Children, come gather ‘round. I have an important lesson to share with you: There will be times in your life when grownups will tell you something is impossible to change, when really it’s just that they don’t want to.

If you attend a public school, that school is part of a school district, and that school is run by a school board. The school board consists of adults who are supposed to make sure the school does a good job teaching students without it costing too much.

To be on the school board, you must get more people to vote for you than anyone else on the ballot. This is called an “election.” In most cases, people are excited about elections because it’s a chance to participate in our system of government called a “republic.” But, sometimes adults don’t want other people to know an election is taking place. So, they’ll schedule an election to happen when people don’t expect it.

That is what is happening in the Boise School District. Elections are being held when people don’t normally expect them.

Now, a little background on the district. The Boise School District is so old it was created before Idaho was a state. Thus, the Boise School District is governed by a “charter.” This charter is so special, you can’t read a copy of it on the Internet. You have to order a copy from the school district offices, like you would a rare novel from Amazon.

The charter states the school board election is to be held on the first Tuesday in September in even-numbered years, like this one. That’s usually right after Labor Day. That’s a slightly odd day to hold an election.It’s so weird, that most people don’t even know an election is taking place.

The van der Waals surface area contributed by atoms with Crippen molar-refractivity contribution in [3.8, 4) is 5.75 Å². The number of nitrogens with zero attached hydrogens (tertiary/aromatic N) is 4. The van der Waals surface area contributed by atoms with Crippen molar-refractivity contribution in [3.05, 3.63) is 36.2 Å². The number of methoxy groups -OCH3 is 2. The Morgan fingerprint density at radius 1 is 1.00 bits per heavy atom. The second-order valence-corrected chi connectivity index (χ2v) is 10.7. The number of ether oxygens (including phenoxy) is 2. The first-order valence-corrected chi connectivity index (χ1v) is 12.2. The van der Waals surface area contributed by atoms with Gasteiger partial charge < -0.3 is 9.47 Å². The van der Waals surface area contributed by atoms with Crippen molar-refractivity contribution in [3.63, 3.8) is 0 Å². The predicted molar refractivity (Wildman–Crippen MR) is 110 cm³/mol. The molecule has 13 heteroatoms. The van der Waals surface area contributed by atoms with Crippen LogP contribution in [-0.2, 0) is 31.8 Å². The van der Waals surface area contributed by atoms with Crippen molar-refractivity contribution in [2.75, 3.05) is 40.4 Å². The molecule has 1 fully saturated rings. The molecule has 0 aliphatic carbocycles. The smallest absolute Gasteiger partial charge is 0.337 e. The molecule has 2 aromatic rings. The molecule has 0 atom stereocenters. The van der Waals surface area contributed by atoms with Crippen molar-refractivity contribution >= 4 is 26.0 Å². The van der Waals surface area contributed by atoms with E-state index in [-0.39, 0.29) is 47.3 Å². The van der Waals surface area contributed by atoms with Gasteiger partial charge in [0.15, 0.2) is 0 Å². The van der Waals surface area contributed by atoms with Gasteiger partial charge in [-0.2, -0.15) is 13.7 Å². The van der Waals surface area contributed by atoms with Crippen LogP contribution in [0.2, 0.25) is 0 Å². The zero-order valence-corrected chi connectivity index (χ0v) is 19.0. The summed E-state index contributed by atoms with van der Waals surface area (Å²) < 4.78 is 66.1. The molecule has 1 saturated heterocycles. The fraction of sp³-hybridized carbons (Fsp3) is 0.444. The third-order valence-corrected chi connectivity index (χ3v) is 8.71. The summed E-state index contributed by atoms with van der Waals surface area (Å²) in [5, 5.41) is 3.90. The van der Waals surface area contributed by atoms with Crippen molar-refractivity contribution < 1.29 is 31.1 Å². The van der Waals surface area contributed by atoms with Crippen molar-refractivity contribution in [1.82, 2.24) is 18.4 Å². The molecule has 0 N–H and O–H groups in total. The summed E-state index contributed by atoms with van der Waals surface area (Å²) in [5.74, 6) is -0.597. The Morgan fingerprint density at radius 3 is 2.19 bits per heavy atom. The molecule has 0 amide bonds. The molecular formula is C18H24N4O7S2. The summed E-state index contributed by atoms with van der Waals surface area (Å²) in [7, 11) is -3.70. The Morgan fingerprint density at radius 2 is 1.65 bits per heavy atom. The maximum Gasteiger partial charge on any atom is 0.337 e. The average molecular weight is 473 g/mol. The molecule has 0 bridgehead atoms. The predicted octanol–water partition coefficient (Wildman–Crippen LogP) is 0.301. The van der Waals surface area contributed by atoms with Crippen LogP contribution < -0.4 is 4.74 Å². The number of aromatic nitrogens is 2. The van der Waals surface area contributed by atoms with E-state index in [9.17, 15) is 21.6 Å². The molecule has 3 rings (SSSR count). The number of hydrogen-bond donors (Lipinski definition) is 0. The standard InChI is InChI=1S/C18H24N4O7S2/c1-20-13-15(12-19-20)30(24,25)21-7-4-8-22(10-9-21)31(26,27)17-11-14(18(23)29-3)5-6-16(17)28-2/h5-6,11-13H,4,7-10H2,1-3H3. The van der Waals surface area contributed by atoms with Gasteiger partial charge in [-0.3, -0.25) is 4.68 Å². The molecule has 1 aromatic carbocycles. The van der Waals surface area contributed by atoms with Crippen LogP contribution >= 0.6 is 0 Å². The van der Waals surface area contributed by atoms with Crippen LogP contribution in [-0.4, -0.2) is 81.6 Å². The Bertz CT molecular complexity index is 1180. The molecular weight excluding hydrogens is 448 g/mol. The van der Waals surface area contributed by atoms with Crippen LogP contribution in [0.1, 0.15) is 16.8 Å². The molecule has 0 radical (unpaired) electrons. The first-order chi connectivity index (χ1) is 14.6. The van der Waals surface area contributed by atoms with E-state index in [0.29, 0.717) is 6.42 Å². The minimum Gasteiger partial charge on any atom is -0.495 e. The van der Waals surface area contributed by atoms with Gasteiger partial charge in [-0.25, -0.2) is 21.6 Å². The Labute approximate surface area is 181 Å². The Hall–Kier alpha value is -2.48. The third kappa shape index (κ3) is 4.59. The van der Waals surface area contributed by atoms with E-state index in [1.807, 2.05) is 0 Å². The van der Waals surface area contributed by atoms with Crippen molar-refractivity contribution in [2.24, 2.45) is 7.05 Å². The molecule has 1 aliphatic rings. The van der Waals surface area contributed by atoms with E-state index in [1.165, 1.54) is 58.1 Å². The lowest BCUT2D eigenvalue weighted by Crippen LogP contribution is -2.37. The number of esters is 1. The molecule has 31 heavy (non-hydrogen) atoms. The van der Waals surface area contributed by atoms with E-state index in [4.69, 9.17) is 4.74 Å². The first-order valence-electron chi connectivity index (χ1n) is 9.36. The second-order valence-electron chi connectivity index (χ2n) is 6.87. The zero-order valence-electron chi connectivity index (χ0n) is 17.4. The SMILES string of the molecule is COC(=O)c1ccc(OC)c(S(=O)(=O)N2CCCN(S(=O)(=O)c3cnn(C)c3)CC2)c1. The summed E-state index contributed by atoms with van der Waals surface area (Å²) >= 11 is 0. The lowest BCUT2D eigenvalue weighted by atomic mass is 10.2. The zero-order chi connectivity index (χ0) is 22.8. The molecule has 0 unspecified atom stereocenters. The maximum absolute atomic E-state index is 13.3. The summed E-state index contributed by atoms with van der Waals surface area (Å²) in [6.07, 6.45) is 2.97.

As a result, very few people vote in the Boise School Board election. This year, just four percent of registered voters cast a ballot. But just two months later, during the state’s November general election, when races for the Legislature, governor, county commission, Congress, and other positions were decided, almost 67 percent of Idaho voters cast a ballot. People knew an election was going on.

School board elections are usually low-key, and turnout is low statewide. That’s why the Idaho Legislature passed a bill to move school district elections to the November general election in odd-numbered years, when city government elections are held. But not in Boise. In Boise, the school district’s adults say that the charter won’t allow the election date to be changed.

The truth: There nothing magical about the Boise School District charter. There never has been. It’s been changed before. The Legislature altered the charter a dozen times since it was first approved during the state’s territorial days: 1887, 1905, 1907, 1917, 1925, 1929, 1933, 1935, 1939, 1941, 1943, and 1955. The date of the school trustee election has even been moved before, most recently in 1925. The Idaho Legislature meets in January, and there’s nothing stopping it from passing a bill that Boise charter to coincide with the an election when people are actually paying attention.

Why would the school district tell people that its charter can’t be changed when it clearly can? Because the charter comes with a special power that allows the school board to levy a tax on all the property owners in the district. It’s a tax that no other district in the state levies, and so it is special. And if the charter can be changed to move the election, it can also be changed to lower or get rid of the district’s special taxation authority.

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